When the Left Party released the Social Democratic-led government after the last election, two clear demands were made: Do not change the law on employment protection (read) and do not introduce market rents in new production.
The government has managed to eel through the las issue and is now about to do the same about free rents.
For the Left Party, it is thus politically extremely important to show that they have not been a doormat for Stefan Löfven.
Hence the high pitch.
The problem for the Left Party is that it no longer has control over its threats.
In the reading question, the Christian Democrats were actually prepared to stand up, but the Left Party backed out at the last minute.
Now neither the KD nor the Moderates want to stand up.
Need help from others
In order for a no-confidence vote to take place at all, a request is required from at least 35 members of the Riksdag.
The Left Party has 27 members.
The party thus needs the help of another party to start this process in the Riksdag.
Neither the Christian Democrats nor the Moderates have so far been prepared to assist with this.
The Sweden Democrats, on the other hand, are ready to help, but the Left Party does not want to cooperate with SD on such a matter.
V leader Nooshi Dadgostar now hopes that KD and M will change.
Only then can Stefan Löfven be overthrown as Prime Minister.
At least 175 members of parliament must vote to overthrow the prime minister.
Löfven can announce by-elections
In such a situation, there will be a government crisis.
What this leads to, however, is unclear.
Stefan Löfven can when he wants to announce a by-election.
But it does not have to go that far.
The President can try to form a new government without a by-election.
This could lead to Löfven returning as Prime Minister.
In theory, M-leader Ulf Kristersson can also be appointed prime minister, but given the distribution of seats in the Riksdag, this is not very likely.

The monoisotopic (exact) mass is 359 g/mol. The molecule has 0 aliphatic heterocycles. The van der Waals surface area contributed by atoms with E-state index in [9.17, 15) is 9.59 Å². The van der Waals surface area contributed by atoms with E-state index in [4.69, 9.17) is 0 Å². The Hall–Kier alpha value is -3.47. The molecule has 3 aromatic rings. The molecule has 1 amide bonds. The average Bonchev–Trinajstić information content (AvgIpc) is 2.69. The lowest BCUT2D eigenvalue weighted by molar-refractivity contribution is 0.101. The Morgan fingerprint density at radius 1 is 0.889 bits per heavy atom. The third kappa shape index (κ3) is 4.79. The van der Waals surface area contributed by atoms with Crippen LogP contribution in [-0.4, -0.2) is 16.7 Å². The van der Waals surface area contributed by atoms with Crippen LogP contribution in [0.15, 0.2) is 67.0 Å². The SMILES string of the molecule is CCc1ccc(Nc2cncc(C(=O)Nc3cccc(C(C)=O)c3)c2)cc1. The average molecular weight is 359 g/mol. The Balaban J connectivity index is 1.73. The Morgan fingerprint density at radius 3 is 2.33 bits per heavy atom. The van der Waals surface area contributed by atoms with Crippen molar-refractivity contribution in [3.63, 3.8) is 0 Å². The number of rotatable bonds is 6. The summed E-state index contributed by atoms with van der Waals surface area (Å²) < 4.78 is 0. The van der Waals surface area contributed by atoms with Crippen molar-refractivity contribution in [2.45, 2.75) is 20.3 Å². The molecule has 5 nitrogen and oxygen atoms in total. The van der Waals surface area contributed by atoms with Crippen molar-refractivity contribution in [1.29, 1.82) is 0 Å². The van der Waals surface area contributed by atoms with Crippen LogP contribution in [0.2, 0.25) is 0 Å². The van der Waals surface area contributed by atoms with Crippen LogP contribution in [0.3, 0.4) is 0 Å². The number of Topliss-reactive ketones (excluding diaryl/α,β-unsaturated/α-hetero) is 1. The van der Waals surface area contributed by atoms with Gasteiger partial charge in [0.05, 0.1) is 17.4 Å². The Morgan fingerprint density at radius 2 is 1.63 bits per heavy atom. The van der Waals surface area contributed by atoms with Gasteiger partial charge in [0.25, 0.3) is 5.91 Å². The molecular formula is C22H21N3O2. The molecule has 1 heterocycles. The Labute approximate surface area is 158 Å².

For Stefan Löfven, it would not be uncomplicated to return as Prime Minister after a motion of censure.
He could certainly get enough support to be accepted by the Riksdag, but since the Liberals in such a situation would probably side with the opposition, the government would lack sufficient support in the Riksdag for its budget.
In that case, it would require cooperation between the Center Party and the Left Party, which does not seem very likely at present.
An by-election could thus be the only way out of a government crisis.
What speaks against it is above all that the next regular election falls already next year.
Far from a government crisis
But the Left Party's ultimatum is still far from triggering a government crisis.
An important explanation for the Moderates 'and Christian Democrats' reluctance to support the V in this is that the parties do not want to become pawns in a game that is about stopping a political proposal they think is quite good.
The Left Party has also been clear that they do not really want to overthrow Löfven, but that it is about stopping the proposal for market rents.
No matter what, a ball has now been set in motion.
The Left Party's ultimatum expires on Thursday at 10 am. What happens next is still unclear.
It all depends now on how M and KD will act, and whether the Left Party is really prepared to run the line this time.
Of course, the party needs to re-establish its political honor, but risking M-leader Ulf Kristersson becoming prime minister in the coup is likely to be controversial in its own ranks as well.